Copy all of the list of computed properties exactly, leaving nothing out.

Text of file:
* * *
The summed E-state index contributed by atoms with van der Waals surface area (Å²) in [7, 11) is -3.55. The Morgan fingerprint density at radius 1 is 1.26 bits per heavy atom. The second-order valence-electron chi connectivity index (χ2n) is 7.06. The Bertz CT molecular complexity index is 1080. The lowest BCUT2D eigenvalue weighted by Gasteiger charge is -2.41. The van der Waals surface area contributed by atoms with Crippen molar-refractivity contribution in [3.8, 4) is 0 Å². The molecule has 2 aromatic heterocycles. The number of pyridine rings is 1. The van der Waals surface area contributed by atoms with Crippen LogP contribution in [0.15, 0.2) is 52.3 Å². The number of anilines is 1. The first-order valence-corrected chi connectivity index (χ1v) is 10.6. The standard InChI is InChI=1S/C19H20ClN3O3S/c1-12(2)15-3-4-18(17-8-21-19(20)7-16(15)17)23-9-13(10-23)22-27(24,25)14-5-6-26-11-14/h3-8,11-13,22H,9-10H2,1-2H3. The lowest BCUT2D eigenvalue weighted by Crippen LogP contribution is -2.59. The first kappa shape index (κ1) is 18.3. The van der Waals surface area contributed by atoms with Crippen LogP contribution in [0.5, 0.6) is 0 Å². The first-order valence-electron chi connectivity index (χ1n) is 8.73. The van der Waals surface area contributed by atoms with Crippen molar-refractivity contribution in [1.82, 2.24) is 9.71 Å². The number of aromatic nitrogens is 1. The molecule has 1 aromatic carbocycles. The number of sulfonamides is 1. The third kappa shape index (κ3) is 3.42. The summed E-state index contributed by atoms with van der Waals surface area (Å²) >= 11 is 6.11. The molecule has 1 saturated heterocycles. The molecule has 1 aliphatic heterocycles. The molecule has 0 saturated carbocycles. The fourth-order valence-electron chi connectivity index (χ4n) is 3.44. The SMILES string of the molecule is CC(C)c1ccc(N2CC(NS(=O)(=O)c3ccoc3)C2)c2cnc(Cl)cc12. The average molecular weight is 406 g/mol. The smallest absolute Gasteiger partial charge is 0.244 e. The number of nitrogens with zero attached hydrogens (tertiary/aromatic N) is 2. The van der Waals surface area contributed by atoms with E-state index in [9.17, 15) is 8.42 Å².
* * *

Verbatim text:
The summed E-state index contributed by atoms with van der Waals surface area (Å²) in [7, 11) is -3.55. The Morgan fingerprint density at radius 1 is 1.26 bits per heavy atom. The second-order valence-electron chi connectivity index (χ2n) is 7.06. The Bertz CT molecular complexity index is 1080. The lowest BCUT2D eigenvalue weighted by Gasteiger charge is -2.41. The van der Waals surface area contributed by atoms with Crippen molar-refractivity contribution in [3.8, 4) is 0 Å². The molecule has 2 aromatic heterocycles. The number of pyridine rings is 1. The van der Waals surface area contributed by atoms with Crippen LogP contribution in [0.15, 0.2) is 52.3 Å². The number of anilines is 1. The first-order valence-corrected chi connectivity index (χ1v) is 10.6. The standard InChI is InChI=1S/C19H20ClN3O3S/c1-12(2)15-3-4-18(17-8-21-19(20)7-16(15)17)23-9-13(10-23)22-27(24,25)14-5-6-26-11-14/h3-8,11-13,22H,9-10H2,1-2H3. The lowest BCUT2D eigenvalue weighted by Crippen LogP contribution is -2.59. The first kappa shape index (κ1) is 18.3. The van der Waals surface area contributed by atoms with Crippen LogP contribution in [0.5, 0.6) is 0 Å². The first-order valence-electron chi connectivity index (χ1n) is 8.73. The van der Waals surface area contributed by atoms with Crippen molar-refractivity contribution in [1.82, 2.24) is 9.71 Å². The number of aromatic nitrogens is 1. The molecule has 1 aromatic carbocycles. The number of sulfonamides is 1. The third kappa shape index (κ3) is 3.42. The summed E-state index contributed by atoms with van der Waals surface area (Å²) >= 11 is 6.11. The molecule has 1 saturated heterocycles. The molecule has 1 aliphatic heterocycles. The molecule has 0 saturated carbocycles. The fourth-order valence-electron chi connectivity index (χ4n) is 3.44. The SMILES string of the molecule is CC(C)c1ccc(N2CC(NS(=O)(=O)c3ccoc3)C2)c2cnc(Cl)cc12. The average molecular weight is 406 g/mol. The smallest absolute Gasteiger partial charge is 0.244 e. The number of nitrogens with zero attached hydrogens (tertiary/aromatic N) is 2. The van der Waals surface area contributed by atoms with E-state index in [9.17, 15) is 8.42 Å².